A Litany and Legacy of Letters

My dad Bob Gallagher liked to write letters.  I joined his cadre of pen pals the summer after first grade when I joined my older sisters Kathleen and Susie for a week at Camp Tekawitha.  Out came his typewriter and he’d bang away at the keys, letting me know that “nothing is going on here” and “you are doing the right thing.”  Those themes continued in hundreds of letters from him over more than 25 years.  In a week at camp, I’d average two letters from him.  When I went off to college, the steady steam of letters continued at a pace of about one a week — always typed and always personally signed, “Love, Dad.”  When I moved to Chicago, still they came.  He had a penchant for not using “I” in his letters and went to great lengths to add colorful custom-made stamps to the envelopes.  He had a collection rubber stamps there were as amusing as they were clever:  “Delinquent Law Services, Practice Limited to Juveniles & Tax Returns,” ” Fish Mongers Market, No Fish More than 9 Weeks Old,” among his large stash.  With a gleam of mischief in his eye, he’d test out a few of his stamps on the back of the typed letter, adding the final touches of his favorites for that letter or that week on the envelope.

In the early days it was nothing short of embarrassing to have a camp counselor ask who was sending a letter from Delinquent Law Services or the Old Roman League.  Over time, I would be as amused as they would be once they heard of Bob Gallagher‘s penchant for letters and quirky rubber stamps.

His letter writing skills extended to each of his five children.  As each moved away or attended college, they’d move on to his letter-writing list and at various points, he’d self-assign a day of the week to type a letter to each child, all in the interest of fairness.  It was the same with our school photos — he’d rotate each of five photos on a weekly schedule in his walk-in closet so that none of us would think he was being unfair.  There on a shelf by his dresser, amid business suits and personal items would be five photos, one behind the other, rotated on the weekly schedule.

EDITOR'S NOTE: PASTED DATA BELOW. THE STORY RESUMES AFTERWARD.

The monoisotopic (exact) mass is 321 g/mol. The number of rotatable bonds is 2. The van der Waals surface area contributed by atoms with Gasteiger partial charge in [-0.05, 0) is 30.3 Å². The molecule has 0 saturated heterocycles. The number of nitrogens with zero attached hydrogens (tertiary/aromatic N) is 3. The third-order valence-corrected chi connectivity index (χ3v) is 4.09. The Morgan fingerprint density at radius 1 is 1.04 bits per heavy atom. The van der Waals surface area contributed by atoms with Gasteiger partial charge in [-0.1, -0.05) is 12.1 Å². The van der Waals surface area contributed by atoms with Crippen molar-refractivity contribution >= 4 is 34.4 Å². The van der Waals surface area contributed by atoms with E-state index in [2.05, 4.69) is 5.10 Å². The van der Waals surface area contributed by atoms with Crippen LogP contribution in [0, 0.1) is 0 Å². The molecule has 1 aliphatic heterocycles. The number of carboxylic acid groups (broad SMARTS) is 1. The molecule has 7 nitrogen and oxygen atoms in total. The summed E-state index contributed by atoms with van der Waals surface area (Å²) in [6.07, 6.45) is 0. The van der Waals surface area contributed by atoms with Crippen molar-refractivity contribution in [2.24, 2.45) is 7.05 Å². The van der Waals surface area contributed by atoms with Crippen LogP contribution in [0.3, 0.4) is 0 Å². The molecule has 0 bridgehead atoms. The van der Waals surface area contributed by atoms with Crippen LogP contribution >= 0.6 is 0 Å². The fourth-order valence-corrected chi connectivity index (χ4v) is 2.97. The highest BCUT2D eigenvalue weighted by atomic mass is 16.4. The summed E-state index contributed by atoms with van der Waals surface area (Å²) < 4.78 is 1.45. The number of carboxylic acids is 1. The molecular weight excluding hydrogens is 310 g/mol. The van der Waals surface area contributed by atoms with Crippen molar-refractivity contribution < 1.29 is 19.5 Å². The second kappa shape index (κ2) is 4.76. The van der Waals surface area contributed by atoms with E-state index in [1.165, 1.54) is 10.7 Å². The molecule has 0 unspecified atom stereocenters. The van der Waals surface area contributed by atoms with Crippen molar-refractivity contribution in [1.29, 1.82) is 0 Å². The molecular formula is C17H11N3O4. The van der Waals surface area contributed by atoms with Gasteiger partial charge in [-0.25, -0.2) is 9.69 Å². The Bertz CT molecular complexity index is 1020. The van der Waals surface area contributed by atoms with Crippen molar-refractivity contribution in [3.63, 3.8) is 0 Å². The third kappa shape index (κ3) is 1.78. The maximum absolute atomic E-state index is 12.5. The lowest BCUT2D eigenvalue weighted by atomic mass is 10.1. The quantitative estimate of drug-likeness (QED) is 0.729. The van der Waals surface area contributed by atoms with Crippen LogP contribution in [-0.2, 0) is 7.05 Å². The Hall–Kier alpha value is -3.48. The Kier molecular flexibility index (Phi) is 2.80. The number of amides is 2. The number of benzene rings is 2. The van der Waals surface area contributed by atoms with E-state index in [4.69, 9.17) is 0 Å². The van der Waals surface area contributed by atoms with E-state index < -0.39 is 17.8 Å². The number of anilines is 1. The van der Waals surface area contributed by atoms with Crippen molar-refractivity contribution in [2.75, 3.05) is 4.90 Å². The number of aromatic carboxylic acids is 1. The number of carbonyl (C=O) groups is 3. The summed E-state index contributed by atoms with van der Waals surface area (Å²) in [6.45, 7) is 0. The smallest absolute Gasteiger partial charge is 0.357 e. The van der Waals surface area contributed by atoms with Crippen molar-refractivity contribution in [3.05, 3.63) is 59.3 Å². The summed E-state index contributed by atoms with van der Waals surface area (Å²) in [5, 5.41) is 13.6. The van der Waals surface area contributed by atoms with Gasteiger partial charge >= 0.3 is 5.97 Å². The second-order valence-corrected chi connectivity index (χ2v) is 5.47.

Wed nite, 4/14/82

Anne,

Sure glad you were home over the Easter time and enjoyed your company, and know that you were glad to be home – and do think things went well and you enjoyed your stay……Nothing is going on here — though this Thursday Mother and the boys are going bowling in the afternoon with the Heideman’s — and understand Mrs. Heideman is a pretty good bowler.  When Mother calls you can give a question as to how the bowling match went off…..So as said to you before, in case you missed a line or two, nothing is going on, and you are in a good place at this time, and know you are happy with the environment……Love,Dad

The format was consistent across the years just as he was.  The letters stopped about a year before his death, when failing health forced him to go into a nursing home.  Mom picked up the slack and would initiate calls for him from the nursing home, where he’d talk, a living letter, and let me know that not much was going on but the food was okay.

These days I’m left with a legacy of letters.  They make me smile, laugh, sometimes wince and sometimes cry but mostly they make me remember a father’s love.   See Attached :dad letter

 

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12 Comments

  1. I too love written correspondence. There is nothing that matches the intimacy of a handwritten note. An email or e-card cannot be saved and felt like the written word can. In this increasingly digital world, it is important to keep some traditions alive. Thanks for sharing some inspiration about this! 🙂

    Reply

    1. For you, what is the best way to do the written notes? Do you have special note cards or stationary? I’d love to get back in the habit of writing notes. Thanks for sharing your inspirations!

      Reply

  2. What lovely reminders you have of your father. I used to write letters, but other things have taken precedence. Thanks for the nudge to make it a priority.

    Reply

    1. Patti — Like you, I used to write letters too and then became distracted with type written letters or emails. It takes a lot of finger strength to write one but I’m going to try to do more personal letters!

      Reply

  3. I wish I knew your dad. And mom for that matter! They both left an impressive mark on who you are. Clearly, the communication skills are obvious but also the attention to the little things in life. You are gifted because your parents loved you.

    Reply

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